Hail Fellow Well Set

Preemptive readers of article tags know that I have a temporary gig, which limits my writing if not my listening. I'm unreasonably pleased to note that said gig lasts past Thanksgiving. What might we call an Easter Turkey Shoot? A Ham Roast? A Bunny Stomp?


AMERICAN POLKA
(Trikont import)
The first decent polka comp I've ever heard was masterminded by a record-collecting German American statistics prof who moonlights as the leader of Chicago's Polkaholics and can't resist boosting fellow hobbyists' novelties and burlesques. While these are often delicious—my personal jelly doughnut is the Happy Schnapps Combo's "You Can't Teach the Japanese to Polka"—they swamp the quaint delicacy and straightforward fun of the scant older selections, as I learned when (with much guesswork and difficulty) I programmed a chronological version from this vaguely annotated 25-track hodgepodge. Still, as someone who'd always found that polka was happy in theory and corny in practice, I'm ready for a more scholarly job—on Putumayo/Smithsonian, produced by Charles Keil, and please, not a box. B PLUS

BURNT SUGAR
That Depends on What You Know: Fubractive: Since Antiquity Suite
(Trugroid)
If electric Miles could make the double-LP his métier, why shouldn't eclectic Greg try triple-CDs? Especially since he's got the humanity and business sense to sell each disc singly. This Lester Bowie tribute is the hit because within the permissive parameters of Burnt Sugar's art-ensemble ambience it's the loudest and fastest, and because the blood never leaves its pulse. As does happen on these discs, the best theme was written elsewhere (by Monk, with Miles immortalizing). But the whole thing will fill your earhole from the moment its chant-and-percussion rises out of the ooze. MVP: pianist Vijay Iyer. A MINUS

LUNA
Close Cover Before Striking
(Jetset)
Once it seemed they'd roll out good songs in perpetuity, then that they'd struggle competently till near misses did them part. Now it's talent will out. The best of these seven songs is a Stones cover, only not by as much as you first think, and the second-best is the opener, ditto. Later a teenager hypnotizes a pancake while getting a girl to stick his hand down her did-he-say-pants. Later a guitar instrumental justifies the title "Drunken Whistler." Later there's an alibi, a song that namechecks New Haven, and a guitar instrumental that justifies the title "Neon Lights" until a lyric takes over the job. A MINUS

PUBLIC ENEMY
Revolverlution
(Koch)
Chuck D has always thought fresh beats were for pussies—keeping up with the times is a job for communications technology. So the four remixes were organized over the Internet by hardcore PE fans, who like semipop audiences everywhere accentuate what's most extreme and inaccessible about their faves, and never mind the Bomb Squad's r&b shake-and-bake on He Got Game. Fortunately, the old sound is hard in new ways, from the slow-and-snaky synth DJ Functionalist lays below "Shut Em Down" to "What Good Is a Bomb" raging against the machine. With the preacherly rotundity aged out of Chuck D's larynx and live drums just making "Put It Up" leaner, PE's music has never been so unforgiving. With a son-of-a-Bush leading us to perdition, what's to forgive? You know times are desperate when Griff starts making sense. A MINUS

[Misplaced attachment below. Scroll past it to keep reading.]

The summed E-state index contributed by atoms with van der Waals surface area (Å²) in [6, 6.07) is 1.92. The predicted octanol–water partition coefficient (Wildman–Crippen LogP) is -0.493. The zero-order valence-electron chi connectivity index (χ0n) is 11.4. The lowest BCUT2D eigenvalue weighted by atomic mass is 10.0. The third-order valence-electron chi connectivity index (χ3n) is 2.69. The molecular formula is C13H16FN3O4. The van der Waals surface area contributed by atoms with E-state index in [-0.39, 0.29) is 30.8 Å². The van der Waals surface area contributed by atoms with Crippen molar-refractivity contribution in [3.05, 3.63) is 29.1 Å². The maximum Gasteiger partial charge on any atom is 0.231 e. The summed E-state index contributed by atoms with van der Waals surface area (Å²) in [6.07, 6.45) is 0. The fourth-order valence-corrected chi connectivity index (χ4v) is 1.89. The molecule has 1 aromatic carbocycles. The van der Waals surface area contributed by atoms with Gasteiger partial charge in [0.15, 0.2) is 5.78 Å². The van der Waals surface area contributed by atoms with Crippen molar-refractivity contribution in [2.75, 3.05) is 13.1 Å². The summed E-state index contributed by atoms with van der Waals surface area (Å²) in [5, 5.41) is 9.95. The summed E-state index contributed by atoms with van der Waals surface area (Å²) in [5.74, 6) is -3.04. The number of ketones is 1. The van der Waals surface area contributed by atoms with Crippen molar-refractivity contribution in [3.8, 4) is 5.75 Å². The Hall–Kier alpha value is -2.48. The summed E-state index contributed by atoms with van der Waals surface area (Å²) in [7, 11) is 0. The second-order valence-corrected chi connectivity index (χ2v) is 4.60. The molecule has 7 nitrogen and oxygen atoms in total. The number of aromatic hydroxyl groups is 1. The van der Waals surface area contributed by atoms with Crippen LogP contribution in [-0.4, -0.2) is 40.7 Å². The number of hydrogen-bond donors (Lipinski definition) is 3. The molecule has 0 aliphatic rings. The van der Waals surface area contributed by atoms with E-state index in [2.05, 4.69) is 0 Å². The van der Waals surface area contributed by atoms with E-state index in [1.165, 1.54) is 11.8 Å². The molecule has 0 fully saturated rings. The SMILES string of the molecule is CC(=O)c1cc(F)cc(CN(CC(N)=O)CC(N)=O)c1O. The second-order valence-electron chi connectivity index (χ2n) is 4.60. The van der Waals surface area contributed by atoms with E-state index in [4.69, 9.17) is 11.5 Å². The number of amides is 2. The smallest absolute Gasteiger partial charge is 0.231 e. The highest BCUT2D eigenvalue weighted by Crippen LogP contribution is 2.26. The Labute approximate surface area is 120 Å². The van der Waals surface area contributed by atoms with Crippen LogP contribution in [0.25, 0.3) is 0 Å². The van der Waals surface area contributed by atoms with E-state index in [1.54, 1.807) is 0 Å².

RED HOT + RIOT
(MCA)
The latest AIDS-benefit disc is a Fela tribute, and also the best since the Cole Porter tribute that kicked the series off in 1990. If you figure it'll reimagine Fela as a songwriter, as I did, figure again—Cole Porter, he was a songwriter. Instead it establishes Fela's claim to funk godfatherhood more forcefully than any displaced Afrobeat ensemble. Sacrificed is Africa 70's clarity of motion. Gained are the head fakes and back-da-fuck-up that have always made funk beats harder for white people to understand than the four-fours rock and roll appropriated from John Philip Sousa and Chicago blues. Retained are Fela's horn sound, whether replicated whole by Femi's band or reconstituted by the likes of Roy Hargrove and Archie Shepp—and, most of the time, Tony Allen's deceptively light groove. You know how multi-produced hip hop albums hold together sometimes? This is even subtler. A MINUS

THE ROUGH GUIDE TO PARIS CAFÉ MUSIC
(World Music Network import)
Great food, great wine, great countryside. Beautiful paintings and fine cinema. Bohemia soi-meme. Fairly belle langue. Cool esprit. But then, over on the other side, le snobisme, as epitomized by both the academy (a French invention) and "theory" (a French brand name). As for music, not so hot. In the classical world, nobody would rank France with Germany or Italy, and though chanson's structural and procedural contributions to pop are major, it doesn't travel, in part due to its lyrical raison d'etre and in part due to whatever gives Italians the tunes and Germans the big ideas. With help from Auvergne laborers and Italian immigrants, chanson evolved into the danceable accordion-equipped style called musette, which flourished in the '20s and '30s and has been compiled on a Paris Musette series I'll dig out again as well as two Music Club discs I'll now bury. This typical Rough Guide potpourri ignores intrastylistic continuities and favors revivalists (hiding the older, simpler stuff at the end). Droll, impassioned, tuneful, gay, its limitations are French limitations—too much cocked eyebrow, not enough baby got back. But as mood music for that mystery merlot or soundtrack for a drive to Quebec City, mais oui—just the travelogue a day tripper needs. B PLUS

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